They don’t make ’em like they used to

Having been housebound for the past ten days or so with what might have been swine flu,  I have realised that older films are infinitely better made than the modern ones,  all the special effects and such notwithstanding. I watched one made in the 1950s last week,  set during the Korean War with Robert Mitchum and a very young Robert Wagner.  Very basic sets, but very good camera work.  Then I watched  Breakfast at Tiffany’s, which I already knew, enjoying the fashions, the cat and of course Moon River all over again.  Today’s was A Lonely Place with Humphrey Bogart.  A film noir, with a very good story line and some sharp dialogue and no happy ending.

I did not watch the remake of Brideshead Revisited last night. What’s the point when I remember perfectly the original ITV production?  I have no intention of watching the Coen brothers’ remake of True Grit. Again I just don’t see the point, and I like John Wayne movies.

Is this a sign of old age?  Or perhaps it’s a sign of improving taste and discrimination.

26 thoughts on “They don’t make ’em like they used to”

  1. I go to cinema about once a month. I was about to say that most of the films I’ve seen with my wife have been pretty good – then I tried to recall one. Films that I remember are like yours ‘golden oldies’. Outside of those, I have watched Moonstruck a number of times and would watch it again. I like foreign films, I thought that the Chinese film Assembly (sub titles)was good and that the DVD cover was totally misleading.

  2. I’m not sure that the films I mentioned with Robert Mitchum and Bogart were “golden” oldies, PB. Just ordinary, well-made movies which seemed to be the norm in the 50s and 60s. I am hoping that The Lincoln Lawyer, due out in March, will be worth watching because I enjoy Connelly’s books.

  3. I too hate modern remakes, always totally travesties.
    I would have watched Brideshead Revisited for the production values. It can be fun to watch for anomalies.

  4. Hi Sheona,
    Hi Sheona,

    Some stand the test of time and others don’t. There were many UK propaganda films made during the war and other good ones made just after the war. Here are just a few that I could/can watch time and time again. There are of course plenty more.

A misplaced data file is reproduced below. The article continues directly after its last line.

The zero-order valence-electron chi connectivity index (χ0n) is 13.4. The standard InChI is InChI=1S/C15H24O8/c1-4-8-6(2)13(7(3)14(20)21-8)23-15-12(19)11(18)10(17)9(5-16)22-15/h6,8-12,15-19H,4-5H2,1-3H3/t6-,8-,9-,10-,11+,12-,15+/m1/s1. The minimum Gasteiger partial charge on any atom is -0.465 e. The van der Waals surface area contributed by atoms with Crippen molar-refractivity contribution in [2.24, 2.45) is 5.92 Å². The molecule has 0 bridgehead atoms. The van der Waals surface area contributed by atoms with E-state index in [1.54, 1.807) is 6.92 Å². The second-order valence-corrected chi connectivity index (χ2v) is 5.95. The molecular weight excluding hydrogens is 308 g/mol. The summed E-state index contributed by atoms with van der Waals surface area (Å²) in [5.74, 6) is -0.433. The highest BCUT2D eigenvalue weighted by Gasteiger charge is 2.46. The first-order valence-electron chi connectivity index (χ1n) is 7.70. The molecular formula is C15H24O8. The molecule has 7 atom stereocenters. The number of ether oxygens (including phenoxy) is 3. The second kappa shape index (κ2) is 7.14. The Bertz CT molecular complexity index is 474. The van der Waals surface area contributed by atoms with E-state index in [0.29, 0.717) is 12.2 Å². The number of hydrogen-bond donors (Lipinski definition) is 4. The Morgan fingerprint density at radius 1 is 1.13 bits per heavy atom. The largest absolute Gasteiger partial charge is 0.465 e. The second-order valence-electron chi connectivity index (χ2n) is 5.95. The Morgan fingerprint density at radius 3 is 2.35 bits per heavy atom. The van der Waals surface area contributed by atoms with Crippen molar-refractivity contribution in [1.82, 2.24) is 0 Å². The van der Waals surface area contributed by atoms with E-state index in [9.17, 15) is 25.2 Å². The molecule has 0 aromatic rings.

Goodbye Mr Chips the (1939 version)
    Ice Cold in Alex
    Tiger Bay
    Tunes of Glory
    Mrs. Miniver
    The Third Man

    They do make good films today as well. Here are just a few that have impressed me. In no particular order.

    Master and Commander: The Far side of The World
    The Shawshank Redemption
    The Godfather
    Saving Private Ryan
    The Usual Suspects.

  5. Hiya, Sheona. A ten-day bout of flu is beyond swine flu or even man flu and may well be bordering on the incipient stages of wolf flu, in which case my deepest sympathies.

    I hear a remake of ‘Dambusters’ has been in the offing for two or three years. Granted the special effects regarding the raid itself might be better, but I can’t see them improving on the spirit or the actual flying sequences of the original. And what are they going to call the dog? The name of Gibson’s black labrador is a matter of fact, so are they going to change history? I’ve been to RAF Scampton years ago, saw the grave (although this is not my own photograph), stood in Gibson’s office, even seen his hat. All very moving and real.

    Recently, I’ve also seen a couple of rushes from the remake on Youtube. Barnes Wallis seems to have acquired a slightly American accent.


  6. Toc – Go and see ‘The King’s Speech’. A seriously, seriously good film worthy of all the bawbees it has received. 🙂


  7. – and for some reason the dog is no longer called “Nigger”. In actual fact it was probably called “Niger” in line with his classical education. But given the P.C. times in which we live, we can’t be having any of that Latin rubbish as an explanation for calling a black dog, black!

  8. CWJ – ‘Niger, adj, with comp. nigrior and sup. nigerrimos, black, sable, dark, dusky’. And I’ve seen the River Niger too. It’s green. 🙂


  9. O Zangado :

    Toc – Go and see ‘The King’s Speech’. A seriously, seriously good film worthy of all the bawbees it has received. :-)



    I will se it when Sky release it. It must over twelve years or more since I went to the cinema.

  10. I rarely bother going to the cinema – partly because Bearsy and I have such different tastes in what we want to see.

    I’m inclined to think that film-makers rely far too much on whizz-bang, special effects technology at the expense of a good story.